10 Reasons Why Fiber Is the Right Choice for Your Smart Grid Network


By: Guest Editorial

By Peter Kallai and Kim Kersey

"Smart Grid,” simply put, is the modernization of electrical grids to allow for real-time monitoring and control of power usage to avert the risks of system overload during periods of peak consumption. No one wants to live under threat of the brownouts and blackouts that can bring daily life to a screeching halt with the literal abruptness of flicking a switch.

This "modernization” entails the deployment of advanced communication networks that allow energy providers to proactively monitor and manage power usage and even automate much of the process. But once this kind of network is in place between the power station and the end user - be it a residence, a business or a public sector institution -  the utility has a ripe opportunity to expand into providing a host of other services that can yield new streams of revenue and allow it to play an even more integral role in support of its community - provided that this network has been built using the right infrastructure.

Public utilities have a number of options when it comes to deploying an advanced communication network for the Smart Grid, each with its own distinct characteristics and considerations - powerlines, wireless or cellular, copper, or fiber.

When comparing these four infrastructure options, fiber often emerges as the top contender.  Larger power companies have been using fiber communications to connect their generation network with their network control facilities for years. While the upfront costs of deploying fiber can be significantly higher than the other options, it nonetheless offers advantages that, in the majority of cases, trump the short-term hurdle of that capital expense:

1)     Information at the speed of light. Communication in both directions on a fiber network is instantaneous - allowing electric distributors to efficiently manage and monitor their power demand in "real-time.”

2)     The more responsive, the more cost effective: The more easily and efficiently power usage can be monitored and managed, the more cost savings can be realized. The strain on overtaxed and aging power generation facilities is reduced, prolonging their life without costly investments in repairs, upgrades and replacements of equipment.

3)     Ultimate reliability and performance. Fiber optic cables, whether buried or overhead, offer improved reliability and can transport vast amounts of information through a single fiber strand.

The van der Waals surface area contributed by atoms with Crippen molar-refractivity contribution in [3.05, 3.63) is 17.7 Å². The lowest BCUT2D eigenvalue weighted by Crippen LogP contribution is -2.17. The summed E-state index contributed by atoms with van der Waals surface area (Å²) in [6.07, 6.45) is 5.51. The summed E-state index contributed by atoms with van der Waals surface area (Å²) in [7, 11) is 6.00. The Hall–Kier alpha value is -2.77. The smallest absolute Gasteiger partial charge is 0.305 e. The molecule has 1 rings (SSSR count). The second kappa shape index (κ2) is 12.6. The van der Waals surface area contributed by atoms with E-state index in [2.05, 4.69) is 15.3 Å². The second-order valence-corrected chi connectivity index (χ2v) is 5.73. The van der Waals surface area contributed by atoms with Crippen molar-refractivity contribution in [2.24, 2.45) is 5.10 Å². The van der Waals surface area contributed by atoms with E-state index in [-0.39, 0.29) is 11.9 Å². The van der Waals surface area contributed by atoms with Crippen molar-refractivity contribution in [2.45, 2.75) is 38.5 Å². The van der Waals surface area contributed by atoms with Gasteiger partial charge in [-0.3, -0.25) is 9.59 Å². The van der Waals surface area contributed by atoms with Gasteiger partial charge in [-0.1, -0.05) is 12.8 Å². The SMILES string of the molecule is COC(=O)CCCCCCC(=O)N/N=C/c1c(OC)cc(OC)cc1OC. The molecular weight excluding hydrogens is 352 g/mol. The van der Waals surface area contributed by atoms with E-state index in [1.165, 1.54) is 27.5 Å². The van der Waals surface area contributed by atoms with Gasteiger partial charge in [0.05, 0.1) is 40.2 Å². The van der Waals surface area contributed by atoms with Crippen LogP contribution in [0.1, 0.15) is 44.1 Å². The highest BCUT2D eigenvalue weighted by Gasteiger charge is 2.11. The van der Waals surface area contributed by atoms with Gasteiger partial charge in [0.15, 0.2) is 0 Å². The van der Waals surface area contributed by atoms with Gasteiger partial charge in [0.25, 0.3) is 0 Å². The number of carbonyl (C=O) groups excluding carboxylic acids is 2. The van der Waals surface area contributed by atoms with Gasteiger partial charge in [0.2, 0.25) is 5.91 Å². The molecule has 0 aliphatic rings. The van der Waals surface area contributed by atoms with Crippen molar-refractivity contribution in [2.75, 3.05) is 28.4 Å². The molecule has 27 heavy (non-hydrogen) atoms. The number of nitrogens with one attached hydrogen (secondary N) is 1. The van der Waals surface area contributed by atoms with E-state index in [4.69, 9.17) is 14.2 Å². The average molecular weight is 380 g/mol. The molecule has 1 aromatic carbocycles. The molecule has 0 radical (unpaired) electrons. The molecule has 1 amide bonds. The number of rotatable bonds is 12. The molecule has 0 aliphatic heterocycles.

4)     Self-healing: A fiber-based system can be designed with redundant pathways to ensure a continuous flow of information in the event of an interruption to the primary route.

5)     Feeding the grid: "Green” residential developments are already taking hold across the U.S., in which homes generate their own power with a renewable source such as solar. A fiber-based Smart Grid allows for much more efficient management of the supply of power by these micro-producers back to the grid.

6)     Future proof. Once a fiber pipe is in place it has almost limitless capability to handle more bandwidth and scale up to deliver more advanced services. The fiber itself will not need to be upgraded or replaced to increase bandwidth, only the electronics at either end.

7)     Why stop at power management? That big fiber pipe allows a public utility to branch out into new broadband services that create new revenue opportunities, such as the triple play of ultra-fast Internet, HD and IP television, and telephone, with lighting fast connection speeds of up to 100 mbps.

8)     Underserved and over charged. In many communities, incumbent telecommunications providers without wireline competition will "milk” their legacy copper networks, delivering substandard service at often times higher rates.  The expansion by a public utility into fiber-based triple-play services will introduce real marketplace competition, breeding innovation, improved customer service and better pricing for both commercial and residential customers. Public utilities are local, have significant infrastructure experience, and the right "mission” to serve their community.

9)     Stimulating the local economy. Fiber optic networks provide tremendous communications capabilities to enable existing small, medium and large businesses to operate more efficiently, while positioning the community to attract new industry and skilled workers. Much like the interstate highway system 50 years ago, fiber optic networks open businesses up to expanded markets, across the U.S. and abroad. 

10)  Obama’s broadband boost. The American Recovery and Reinvestment Act has provisioned billions for power infrastructure updating, with $4.4 billion specifically earmarked for Smart Grid projects and another $7.2 billion for broadband infrastructure. This is a golden opportunity to forge ahead with truly next-generation networks that are ready for whatever the future has in store. 

Peter Kallai ( is Vice President of Strategic Analysis and Marketing at Enablence Technologies Inc., a leading supplier of fiber-to-the-home (FTTH) equipment for triple-play residential and business services and optical components and subsystems for access, metro and long-haul markets. Learn more at


Kim Kersey is the principal of Kersey Consulting Services LLC, a firm providing guidance for FTTH deployments to municipalities, electric utilities, and independent telephone companies.  He has over 25 years of experience in the cable and telecommunications industry where he held senior management positions with top cable MSOs such as Comcast, Time Warner, and Charter.  He served as Senior Vice President of Telecommunications for Jackson Energy Authority in Jackson, TN where he directed the planning, construction, and operation for JEA’s nationally acclaimed $54 Million FTTH broadband network.


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